Posts Tagged ‘pewter’

Westerwald jug with pewter bands, c.1800

Sunday, November 3rd, 2019

This Westerwald stoneware pottery jug with pewter mounts was made in Germany, c.1800. It is decorated in an ornate scroll-like relief pattern with cobalt and manganese glazes. The pewter bands around the neck are a later addition to help stabilize multiple cracks, and the original pewter top has the engraved initials of H. R. It stands 13.5 inches high, 5.5 inches wide.

I would love to find out more information on this striking jug so please post any insights you may have.

I’ve had trouble finding an accurate “before” photo so instead I’ve included a wonderful German oil painting c.1675, featuring an early stoneware jug, similar in style to mine. Now, if only it had an early inventive repair…

Pewter teapot, c.1850

Sunday, November 13th, 2016

This unassuming pewter teapot was most likely made in America in the mid 19th century. It stands 9 inches tall and has a fanciful wooden handle and knob. As pewter is a soft and malleable metal, many early pieces did not survive intact. This pot is one such example.

At some point during the past 160+ years, the original base was damaged and the tea stopped flowing. A tinsmith fashioned a simple tin conical foot as a replacement and the teapot was able to function once again. At the time of the repair, the shiny metal base stood in stark contrast to the dull pewter. But today, both metals appear to have melded and the repair is now hard to detect.

This pewter teapot with similar form suggests what the original base on mine might have looked like.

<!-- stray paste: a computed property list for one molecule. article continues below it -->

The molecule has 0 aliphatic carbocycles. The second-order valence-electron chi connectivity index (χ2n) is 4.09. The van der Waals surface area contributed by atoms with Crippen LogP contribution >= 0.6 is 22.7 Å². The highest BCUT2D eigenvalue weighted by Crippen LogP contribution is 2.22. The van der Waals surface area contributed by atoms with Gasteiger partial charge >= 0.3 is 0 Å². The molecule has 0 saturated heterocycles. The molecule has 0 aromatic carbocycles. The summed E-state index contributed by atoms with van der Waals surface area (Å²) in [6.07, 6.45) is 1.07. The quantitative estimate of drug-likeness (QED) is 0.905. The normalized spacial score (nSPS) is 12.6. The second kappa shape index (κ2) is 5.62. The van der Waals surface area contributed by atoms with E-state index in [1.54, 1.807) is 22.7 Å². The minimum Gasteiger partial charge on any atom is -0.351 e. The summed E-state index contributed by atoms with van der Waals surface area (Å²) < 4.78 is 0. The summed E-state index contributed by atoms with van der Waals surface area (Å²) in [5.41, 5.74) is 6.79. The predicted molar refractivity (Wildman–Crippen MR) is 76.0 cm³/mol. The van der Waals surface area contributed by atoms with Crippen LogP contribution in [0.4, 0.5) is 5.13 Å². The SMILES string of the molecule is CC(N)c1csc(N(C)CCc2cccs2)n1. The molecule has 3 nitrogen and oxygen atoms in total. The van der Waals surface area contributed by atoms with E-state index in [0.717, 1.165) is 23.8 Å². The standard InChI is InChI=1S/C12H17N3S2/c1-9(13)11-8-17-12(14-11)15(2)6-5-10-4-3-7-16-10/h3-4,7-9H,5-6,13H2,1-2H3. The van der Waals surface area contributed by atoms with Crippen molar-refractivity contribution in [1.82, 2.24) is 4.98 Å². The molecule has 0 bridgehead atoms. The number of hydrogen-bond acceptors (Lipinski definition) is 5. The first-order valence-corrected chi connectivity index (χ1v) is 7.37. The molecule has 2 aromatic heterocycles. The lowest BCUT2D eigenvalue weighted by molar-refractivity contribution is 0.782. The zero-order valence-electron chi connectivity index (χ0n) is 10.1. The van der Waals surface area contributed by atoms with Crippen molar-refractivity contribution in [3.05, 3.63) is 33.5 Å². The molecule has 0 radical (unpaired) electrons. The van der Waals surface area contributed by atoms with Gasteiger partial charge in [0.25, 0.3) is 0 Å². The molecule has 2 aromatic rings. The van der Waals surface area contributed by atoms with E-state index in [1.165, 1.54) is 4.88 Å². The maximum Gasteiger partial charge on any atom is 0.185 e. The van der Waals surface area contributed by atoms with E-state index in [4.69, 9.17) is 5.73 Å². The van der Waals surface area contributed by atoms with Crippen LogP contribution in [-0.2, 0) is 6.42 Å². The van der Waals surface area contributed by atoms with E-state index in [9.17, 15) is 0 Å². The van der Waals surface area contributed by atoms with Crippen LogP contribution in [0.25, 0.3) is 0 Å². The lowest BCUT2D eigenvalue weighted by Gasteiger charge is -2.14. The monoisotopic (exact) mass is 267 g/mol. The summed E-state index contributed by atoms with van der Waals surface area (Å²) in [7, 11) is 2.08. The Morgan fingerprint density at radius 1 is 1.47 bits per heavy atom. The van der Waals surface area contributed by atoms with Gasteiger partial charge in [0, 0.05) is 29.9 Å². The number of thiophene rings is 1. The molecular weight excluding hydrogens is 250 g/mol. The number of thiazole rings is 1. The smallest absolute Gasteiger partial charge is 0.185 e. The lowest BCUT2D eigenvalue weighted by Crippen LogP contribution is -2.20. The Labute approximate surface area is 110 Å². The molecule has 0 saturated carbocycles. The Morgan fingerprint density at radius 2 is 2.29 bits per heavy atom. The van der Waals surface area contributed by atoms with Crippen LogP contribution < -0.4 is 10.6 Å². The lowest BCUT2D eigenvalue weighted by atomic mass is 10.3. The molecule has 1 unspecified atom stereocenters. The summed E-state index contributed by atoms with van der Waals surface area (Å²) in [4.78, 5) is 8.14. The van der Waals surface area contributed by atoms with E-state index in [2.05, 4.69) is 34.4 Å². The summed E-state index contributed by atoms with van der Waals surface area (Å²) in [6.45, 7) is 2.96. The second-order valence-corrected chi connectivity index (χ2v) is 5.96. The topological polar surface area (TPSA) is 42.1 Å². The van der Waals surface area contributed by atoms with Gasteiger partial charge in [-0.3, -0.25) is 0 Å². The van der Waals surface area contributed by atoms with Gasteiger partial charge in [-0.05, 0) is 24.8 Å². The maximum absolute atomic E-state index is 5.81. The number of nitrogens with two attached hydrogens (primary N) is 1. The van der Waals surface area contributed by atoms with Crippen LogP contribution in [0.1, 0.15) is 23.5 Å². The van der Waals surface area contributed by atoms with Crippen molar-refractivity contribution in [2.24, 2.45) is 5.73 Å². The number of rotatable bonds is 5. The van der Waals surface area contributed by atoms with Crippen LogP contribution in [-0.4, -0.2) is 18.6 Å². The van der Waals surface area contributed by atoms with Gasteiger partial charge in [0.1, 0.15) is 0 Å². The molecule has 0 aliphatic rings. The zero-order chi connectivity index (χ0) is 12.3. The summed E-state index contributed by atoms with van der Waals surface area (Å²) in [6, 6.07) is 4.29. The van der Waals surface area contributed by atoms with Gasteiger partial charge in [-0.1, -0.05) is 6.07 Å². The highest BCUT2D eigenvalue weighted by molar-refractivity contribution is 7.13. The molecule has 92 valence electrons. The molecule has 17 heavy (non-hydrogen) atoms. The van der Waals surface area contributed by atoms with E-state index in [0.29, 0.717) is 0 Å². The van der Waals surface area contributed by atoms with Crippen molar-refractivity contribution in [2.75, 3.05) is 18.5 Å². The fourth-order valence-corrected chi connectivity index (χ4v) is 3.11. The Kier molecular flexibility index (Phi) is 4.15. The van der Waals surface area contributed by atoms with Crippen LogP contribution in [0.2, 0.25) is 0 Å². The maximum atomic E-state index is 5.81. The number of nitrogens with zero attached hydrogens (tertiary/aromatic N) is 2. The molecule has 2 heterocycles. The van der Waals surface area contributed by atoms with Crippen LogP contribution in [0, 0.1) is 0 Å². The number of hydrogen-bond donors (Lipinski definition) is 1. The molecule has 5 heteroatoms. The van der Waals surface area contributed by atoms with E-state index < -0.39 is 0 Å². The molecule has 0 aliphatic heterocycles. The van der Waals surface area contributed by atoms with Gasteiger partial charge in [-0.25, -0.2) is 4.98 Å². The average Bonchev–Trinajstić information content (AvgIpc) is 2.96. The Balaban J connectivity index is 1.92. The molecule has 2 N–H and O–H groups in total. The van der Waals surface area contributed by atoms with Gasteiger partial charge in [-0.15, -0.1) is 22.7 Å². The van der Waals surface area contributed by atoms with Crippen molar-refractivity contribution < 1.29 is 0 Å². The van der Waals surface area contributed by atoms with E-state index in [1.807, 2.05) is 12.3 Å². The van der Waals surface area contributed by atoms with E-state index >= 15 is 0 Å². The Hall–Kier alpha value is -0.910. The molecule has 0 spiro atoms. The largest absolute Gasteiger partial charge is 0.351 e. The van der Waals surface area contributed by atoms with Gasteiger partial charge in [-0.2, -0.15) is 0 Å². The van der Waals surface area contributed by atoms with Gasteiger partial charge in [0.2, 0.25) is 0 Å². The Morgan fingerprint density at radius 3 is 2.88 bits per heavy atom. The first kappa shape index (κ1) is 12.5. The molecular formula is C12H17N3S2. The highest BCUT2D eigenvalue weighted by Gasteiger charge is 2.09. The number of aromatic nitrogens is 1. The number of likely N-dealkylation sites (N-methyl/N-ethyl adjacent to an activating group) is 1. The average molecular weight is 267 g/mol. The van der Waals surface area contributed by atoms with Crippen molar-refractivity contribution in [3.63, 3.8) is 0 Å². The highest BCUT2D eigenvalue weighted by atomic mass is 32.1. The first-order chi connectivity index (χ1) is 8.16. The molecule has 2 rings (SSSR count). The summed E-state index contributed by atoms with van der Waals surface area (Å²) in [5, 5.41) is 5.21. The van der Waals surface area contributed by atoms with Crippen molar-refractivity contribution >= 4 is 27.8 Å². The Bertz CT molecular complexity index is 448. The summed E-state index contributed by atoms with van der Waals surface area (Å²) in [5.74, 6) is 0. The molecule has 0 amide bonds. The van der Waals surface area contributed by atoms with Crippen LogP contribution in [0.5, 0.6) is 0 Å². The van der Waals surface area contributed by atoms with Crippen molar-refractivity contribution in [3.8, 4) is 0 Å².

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Photo courtesy of eBay

Small black teapot, c.1830

Sunday, July 17th, 2016

This small earthenware one-cup teapot has an “Egyptian black” or “shining black” salt glazed finish with low relief floral design. It was made in England between 1820 and 1840 and measures 3.50 inches high and 6.5 inches from handle to spout. Due to its small size it is also known as a Bachelor’s teapot. Some collectors and dealers believe that these are part of a child’s tea set but they are actually fully functioning teapots.

It is not uncommon for teapots to lose their lids and that’s just what happened here. But this one didn’t remain unlidded for long, as a tinker, most likely in the late 1800s, made a well crafted replacement from tin, adding a mass produced pewter knob to complete the job. The new lid has developed a rich, warm patina over the past 100+ years, blending in nicely with the mellow tones of the dark teapot.

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This teapot with its original cover intact suggests what the lid on mine might have looked like.

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Photo courtesy of eBay

Chinese teapot with hinged lid, c.1770

Saturday, March 21st, 2015